• Honorable Mention – Monumental Mobility: The Memory Work of Massasoit, Lisa Blee, Wake Forest University, and Jean M. O’Brien, University of Minnesota (University of North Carolina Press, 2019)
  • Plundered Skulls and Stolen Spirits: Inside the Fight to Reclaim Native America’s Culture, by Chip Colwell, Denver Museum of Nature and Science, (University of Chicago Press, 2017)
    • Honorable Mention – Memory Lands: King Phillip’s War and the Place of Violence in the Northeast, by Christine M. Delucia, Mount Holyoke College (Yale University Press, 2018)
  • Andrew G. Kirk, University of Nevada, Las Vegas, Doom Towns: The People and Landscapes of Atomic Testing, A Graphic History (Oxford University Press, 2017)
    • Honorable Mention – Ronald Rudin, Concordia University, Kouchibouguac: Removal, Resistance, and Remembrance at a Canadian National Park (University of Toronto Press, 2016)
  • The Stages of Memory: Reflections on Memorial Art, Loss, and the Spaces Between, by James E. Young, University of Massachusetts Amherst (University of Massachusetts Press, 2016)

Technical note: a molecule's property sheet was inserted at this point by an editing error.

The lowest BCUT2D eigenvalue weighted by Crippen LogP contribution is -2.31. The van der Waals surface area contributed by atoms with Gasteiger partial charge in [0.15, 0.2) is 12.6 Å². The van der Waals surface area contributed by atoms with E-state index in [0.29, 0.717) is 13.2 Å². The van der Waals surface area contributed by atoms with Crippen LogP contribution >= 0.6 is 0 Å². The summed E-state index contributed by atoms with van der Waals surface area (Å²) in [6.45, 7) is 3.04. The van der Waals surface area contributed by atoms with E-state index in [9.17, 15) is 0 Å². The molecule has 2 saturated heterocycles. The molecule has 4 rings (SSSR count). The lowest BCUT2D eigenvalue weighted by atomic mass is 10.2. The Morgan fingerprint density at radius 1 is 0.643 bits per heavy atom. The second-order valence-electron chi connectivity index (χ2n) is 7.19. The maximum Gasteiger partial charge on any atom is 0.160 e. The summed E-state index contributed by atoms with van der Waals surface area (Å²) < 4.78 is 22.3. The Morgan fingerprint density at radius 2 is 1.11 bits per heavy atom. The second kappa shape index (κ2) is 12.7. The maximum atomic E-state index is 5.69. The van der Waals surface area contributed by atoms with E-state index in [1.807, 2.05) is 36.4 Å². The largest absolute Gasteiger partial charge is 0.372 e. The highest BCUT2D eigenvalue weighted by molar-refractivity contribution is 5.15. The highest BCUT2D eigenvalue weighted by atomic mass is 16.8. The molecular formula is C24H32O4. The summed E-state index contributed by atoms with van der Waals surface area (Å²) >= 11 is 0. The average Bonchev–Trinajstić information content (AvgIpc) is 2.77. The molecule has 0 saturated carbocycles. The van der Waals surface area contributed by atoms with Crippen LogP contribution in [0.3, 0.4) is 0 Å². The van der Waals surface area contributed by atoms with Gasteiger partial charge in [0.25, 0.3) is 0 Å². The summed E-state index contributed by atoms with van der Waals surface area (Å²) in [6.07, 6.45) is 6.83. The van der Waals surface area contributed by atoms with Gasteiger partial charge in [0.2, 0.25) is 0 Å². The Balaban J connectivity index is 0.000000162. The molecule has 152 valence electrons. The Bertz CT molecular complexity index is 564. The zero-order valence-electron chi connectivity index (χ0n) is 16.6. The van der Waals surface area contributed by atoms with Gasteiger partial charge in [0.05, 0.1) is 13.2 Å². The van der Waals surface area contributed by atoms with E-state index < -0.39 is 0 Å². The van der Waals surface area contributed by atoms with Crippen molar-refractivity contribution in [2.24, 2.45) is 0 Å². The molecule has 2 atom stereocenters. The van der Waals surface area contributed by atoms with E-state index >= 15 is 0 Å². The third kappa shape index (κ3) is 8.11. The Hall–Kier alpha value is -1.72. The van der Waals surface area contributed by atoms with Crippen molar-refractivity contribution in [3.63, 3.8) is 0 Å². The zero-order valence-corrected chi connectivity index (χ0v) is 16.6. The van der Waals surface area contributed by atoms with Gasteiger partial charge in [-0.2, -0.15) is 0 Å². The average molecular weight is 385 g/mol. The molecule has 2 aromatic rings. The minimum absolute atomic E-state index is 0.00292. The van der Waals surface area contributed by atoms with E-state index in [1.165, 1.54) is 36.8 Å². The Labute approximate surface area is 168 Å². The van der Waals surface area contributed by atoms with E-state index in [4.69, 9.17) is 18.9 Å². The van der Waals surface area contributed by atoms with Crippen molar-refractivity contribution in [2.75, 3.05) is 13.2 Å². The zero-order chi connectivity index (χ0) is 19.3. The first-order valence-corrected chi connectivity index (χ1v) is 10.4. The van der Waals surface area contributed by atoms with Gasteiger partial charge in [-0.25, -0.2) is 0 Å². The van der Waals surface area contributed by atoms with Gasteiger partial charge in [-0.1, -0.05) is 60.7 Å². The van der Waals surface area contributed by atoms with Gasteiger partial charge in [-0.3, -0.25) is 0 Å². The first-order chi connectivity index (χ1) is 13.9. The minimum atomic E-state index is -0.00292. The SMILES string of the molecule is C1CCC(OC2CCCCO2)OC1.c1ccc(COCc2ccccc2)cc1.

• Honorable Mention- Interpreting Food at Museums and Historic Sites, by Michelle Moon, Newark Museum (Rowman & Littlefield Publishers, 2016)
  • Interpreting LGBT History at Museums and Historic Sites, by Susan Ferentinos, Public History Consultant (Rowman & Littlefield Publishers, 2014)
    • Honorable Mention- “History is Bunk”: Assembling the Past at Henry Ford’s Greenfield Village, by Jessie Swigger, Western Carolina University (The University of Massachusetts Press, 2014)